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Getting back to the more general geas-breaking situation, I'm a little torn. I don't want to wreck anyone's character, and I don't want it to be too easy for them to wreck it themselves by accident. It's already too easy to lose a Humakt character to death (no resurrections this time!), if they lose their Humakt initiate status AND all swords shatter when they pick them up, that's a fate worse than death for some players. You're stuck with a character that is useless, and at best the game is derailed by focusing on rehabilitating the Humakti somehow (which could be interesting, or not).

Whilst some see playing a Humakti as a serious commitment, it's also very popular among teenagers who just want to have fun playing a super-warrior. None of my group are kids, fortunately, but player of the Humakti has had issues with abusive GMs in the past picking on her characters, so I do have to be careful. If she decides on a course of action that will lead to geas-breaking, I'll of course warn her. If it's something out of her control, then that could be tough. I don't want to risk harming a friendship over a game.

The biggest risk is that we both forget, and at the end of the session, someone says "Hey, remember that time you smacked my character on the back of the head in the pub? Wasn't that an ambush?" :lol:

Edited by PhilHibbs
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8 hours ago, Imryn said:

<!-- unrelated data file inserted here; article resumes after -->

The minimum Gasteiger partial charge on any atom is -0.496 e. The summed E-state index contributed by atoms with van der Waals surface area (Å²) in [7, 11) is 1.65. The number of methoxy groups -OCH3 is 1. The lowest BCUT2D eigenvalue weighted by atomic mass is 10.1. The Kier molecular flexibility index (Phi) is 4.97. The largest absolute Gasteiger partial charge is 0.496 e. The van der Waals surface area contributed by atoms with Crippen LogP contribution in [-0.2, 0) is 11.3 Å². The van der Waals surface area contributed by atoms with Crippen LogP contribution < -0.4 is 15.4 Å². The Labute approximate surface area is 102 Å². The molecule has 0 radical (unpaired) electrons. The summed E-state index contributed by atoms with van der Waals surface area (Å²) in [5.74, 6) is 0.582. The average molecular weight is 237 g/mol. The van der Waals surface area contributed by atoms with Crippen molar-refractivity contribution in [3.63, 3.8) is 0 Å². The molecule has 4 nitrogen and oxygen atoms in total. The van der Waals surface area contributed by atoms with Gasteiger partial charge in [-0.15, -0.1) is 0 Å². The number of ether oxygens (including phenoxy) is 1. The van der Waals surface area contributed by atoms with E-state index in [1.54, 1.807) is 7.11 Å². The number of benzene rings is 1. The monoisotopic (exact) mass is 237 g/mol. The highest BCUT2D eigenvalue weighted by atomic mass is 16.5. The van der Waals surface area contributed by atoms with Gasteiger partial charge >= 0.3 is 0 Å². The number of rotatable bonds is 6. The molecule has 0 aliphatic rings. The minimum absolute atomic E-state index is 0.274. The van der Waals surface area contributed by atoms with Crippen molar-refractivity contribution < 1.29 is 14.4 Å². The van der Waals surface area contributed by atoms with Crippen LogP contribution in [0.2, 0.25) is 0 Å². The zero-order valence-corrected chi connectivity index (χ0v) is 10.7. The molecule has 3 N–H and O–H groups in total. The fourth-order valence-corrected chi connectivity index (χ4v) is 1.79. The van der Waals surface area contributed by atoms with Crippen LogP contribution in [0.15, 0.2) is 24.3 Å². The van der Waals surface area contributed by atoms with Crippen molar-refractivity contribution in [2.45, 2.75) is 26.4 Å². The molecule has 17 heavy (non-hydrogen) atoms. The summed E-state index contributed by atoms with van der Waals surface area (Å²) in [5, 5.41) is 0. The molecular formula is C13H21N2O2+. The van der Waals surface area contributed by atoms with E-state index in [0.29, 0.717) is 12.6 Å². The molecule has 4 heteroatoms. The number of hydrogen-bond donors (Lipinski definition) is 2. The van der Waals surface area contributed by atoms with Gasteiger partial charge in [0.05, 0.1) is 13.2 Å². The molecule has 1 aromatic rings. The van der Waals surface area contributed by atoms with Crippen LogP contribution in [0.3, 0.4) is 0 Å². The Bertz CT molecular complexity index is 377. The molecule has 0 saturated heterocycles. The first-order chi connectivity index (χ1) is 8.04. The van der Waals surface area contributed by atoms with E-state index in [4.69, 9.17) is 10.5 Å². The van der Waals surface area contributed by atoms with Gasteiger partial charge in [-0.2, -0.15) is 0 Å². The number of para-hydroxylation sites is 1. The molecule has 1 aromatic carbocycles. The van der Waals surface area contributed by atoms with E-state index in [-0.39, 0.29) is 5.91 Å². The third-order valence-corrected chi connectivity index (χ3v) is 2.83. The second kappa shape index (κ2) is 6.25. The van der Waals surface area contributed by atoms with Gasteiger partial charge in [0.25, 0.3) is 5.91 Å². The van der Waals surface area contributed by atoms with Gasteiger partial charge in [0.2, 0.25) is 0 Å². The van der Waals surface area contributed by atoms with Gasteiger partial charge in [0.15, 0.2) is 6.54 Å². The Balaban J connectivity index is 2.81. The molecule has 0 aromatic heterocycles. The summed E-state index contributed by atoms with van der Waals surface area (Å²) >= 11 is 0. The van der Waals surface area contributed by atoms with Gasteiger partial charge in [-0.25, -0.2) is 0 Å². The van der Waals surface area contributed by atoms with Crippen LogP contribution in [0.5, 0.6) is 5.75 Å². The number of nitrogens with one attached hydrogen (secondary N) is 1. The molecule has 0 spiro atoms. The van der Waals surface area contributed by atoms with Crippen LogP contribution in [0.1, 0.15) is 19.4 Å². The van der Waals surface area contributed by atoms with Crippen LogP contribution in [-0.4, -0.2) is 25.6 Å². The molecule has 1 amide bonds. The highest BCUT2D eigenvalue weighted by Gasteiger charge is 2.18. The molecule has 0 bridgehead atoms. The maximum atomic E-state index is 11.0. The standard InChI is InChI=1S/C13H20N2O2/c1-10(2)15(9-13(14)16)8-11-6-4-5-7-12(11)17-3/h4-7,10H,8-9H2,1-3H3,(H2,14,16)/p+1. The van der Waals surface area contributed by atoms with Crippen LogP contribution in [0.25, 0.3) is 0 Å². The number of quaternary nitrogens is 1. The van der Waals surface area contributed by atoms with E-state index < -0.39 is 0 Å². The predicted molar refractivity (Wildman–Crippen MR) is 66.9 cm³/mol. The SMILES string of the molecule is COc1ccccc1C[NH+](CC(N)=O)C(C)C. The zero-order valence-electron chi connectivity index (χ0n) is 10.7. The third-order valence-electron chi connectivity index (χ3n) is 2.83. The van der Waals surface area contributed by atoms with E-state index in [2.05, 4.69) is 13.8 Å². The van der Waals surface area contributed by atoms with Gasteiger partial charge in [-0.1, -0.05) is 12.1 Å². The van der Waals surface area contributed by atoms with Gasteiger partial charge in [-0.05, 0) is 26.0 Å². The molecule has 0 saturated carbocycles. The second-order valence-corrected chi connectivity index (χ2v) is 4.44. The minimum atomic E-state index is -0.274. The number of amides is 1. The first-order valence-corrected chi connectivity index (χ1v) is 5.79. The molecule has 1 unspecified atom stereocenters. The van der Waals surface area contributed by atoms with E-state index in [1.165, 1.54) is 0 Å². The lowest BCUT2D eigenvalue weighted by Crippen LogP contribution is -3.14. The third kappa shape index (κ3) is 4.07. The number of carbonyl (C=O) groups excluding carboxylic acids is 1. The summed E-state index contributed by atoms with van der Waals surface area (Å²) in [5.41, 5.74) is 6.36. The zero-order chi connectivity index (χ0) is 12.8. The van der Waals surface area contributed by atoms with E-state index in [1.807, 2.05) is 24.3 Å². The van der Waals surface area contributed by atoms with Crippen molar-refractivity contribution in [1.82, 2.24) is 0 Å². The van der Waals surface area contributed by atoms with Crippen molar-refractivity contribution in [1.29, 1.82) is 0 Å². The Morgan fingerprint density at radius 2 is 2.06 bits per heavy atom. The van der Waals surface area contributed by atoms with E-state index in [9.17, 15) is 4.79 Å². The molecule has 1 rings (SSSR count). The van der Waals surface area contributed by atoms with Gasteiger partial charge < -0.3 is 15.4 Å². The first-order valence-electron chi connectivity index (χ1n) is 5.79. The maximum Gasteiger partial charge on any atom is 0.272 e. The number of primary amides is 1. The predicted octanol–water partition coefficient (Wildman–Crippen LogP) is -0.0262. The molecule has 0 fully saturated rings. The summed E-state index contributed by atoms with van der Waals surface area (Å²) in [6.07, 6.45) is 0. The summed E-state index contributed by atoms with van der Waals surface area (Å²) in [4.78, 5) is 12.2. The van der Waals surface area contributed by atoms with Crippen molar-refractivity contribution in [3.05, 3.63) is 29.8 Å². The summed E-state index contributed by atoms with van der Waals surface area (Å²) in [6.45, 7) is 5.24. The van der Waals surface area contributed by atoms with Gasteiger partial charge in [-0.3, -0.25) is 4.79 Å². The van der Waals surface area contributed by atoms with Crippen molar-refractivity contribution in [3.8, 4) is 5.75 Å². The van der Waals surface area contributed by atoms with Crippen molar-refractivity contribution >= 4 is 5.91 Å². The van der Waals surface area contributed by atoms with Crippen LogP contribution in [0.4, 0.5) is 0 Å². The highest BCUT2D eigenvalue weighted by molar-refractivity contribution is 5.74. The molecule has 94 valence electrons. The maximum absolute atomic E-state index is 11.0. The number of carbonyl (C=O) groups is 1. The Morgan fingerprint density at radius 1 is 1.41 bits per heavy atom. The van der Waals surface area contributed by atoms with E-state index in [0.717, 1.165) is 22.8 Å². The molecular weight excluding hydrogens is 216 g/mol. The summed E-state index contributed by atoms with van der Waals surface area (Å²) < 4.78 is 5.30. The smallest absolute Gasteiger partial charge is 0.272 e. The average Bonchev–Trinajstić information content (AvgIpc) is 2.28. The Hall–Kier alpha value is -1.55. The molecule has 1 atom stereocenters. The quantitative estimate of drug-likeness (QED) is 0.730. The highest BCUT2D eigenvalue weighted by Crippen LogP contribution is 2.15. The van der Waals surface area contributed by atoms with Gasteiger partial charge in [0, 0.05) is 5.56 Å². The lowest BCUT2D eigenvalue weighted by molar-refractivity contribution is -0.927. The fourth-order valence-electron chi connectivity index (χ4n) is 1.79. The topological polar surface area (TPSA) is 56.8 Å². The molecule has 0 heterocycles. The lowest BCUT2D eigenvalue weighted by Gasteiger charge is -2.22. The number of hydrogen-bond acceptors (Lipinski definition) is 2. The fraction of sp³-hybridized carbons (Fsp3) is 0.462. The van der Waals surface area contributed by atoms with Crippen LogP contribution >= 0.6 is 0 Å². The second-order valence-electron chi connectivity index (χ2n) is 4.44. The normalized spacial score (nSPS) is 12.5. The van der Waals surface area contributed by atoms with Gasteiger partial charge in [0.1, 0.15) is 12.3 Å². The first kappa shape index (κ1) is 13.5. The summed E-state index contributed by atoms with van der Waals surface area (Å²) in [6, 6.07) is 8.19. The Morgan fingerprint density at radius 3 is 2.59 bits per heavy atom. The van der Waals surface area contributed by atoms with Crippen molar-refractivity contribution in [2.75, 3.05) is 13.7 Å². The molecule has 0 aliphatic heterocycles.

Humakt is the god of death and war - he just happens to be pretty keen about truth as well but doesn't have a portfolio for that

Other than the Truth Rune he's associated with??? 

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16 hours ago, Jeff said:

If the initiate breaks an oath sworn on the god, the god knows. Period.

How does this reconcile with Illuminates seemingly being able to get away with it? 

Real question, it would be good to have some explanatory model. 

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19 hours ago, Jeff said:

"Thus, a deity will know what has happened to its Rune Masters and, to a lesser extent, its initiates." If the initiate breaks an oath sworn on the god, the god knows. Period.

Is this supposed to include when the initiate themselves is *not even aware* of the breaking of the oath/geas?

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1 hour ago, Shiningbrow said: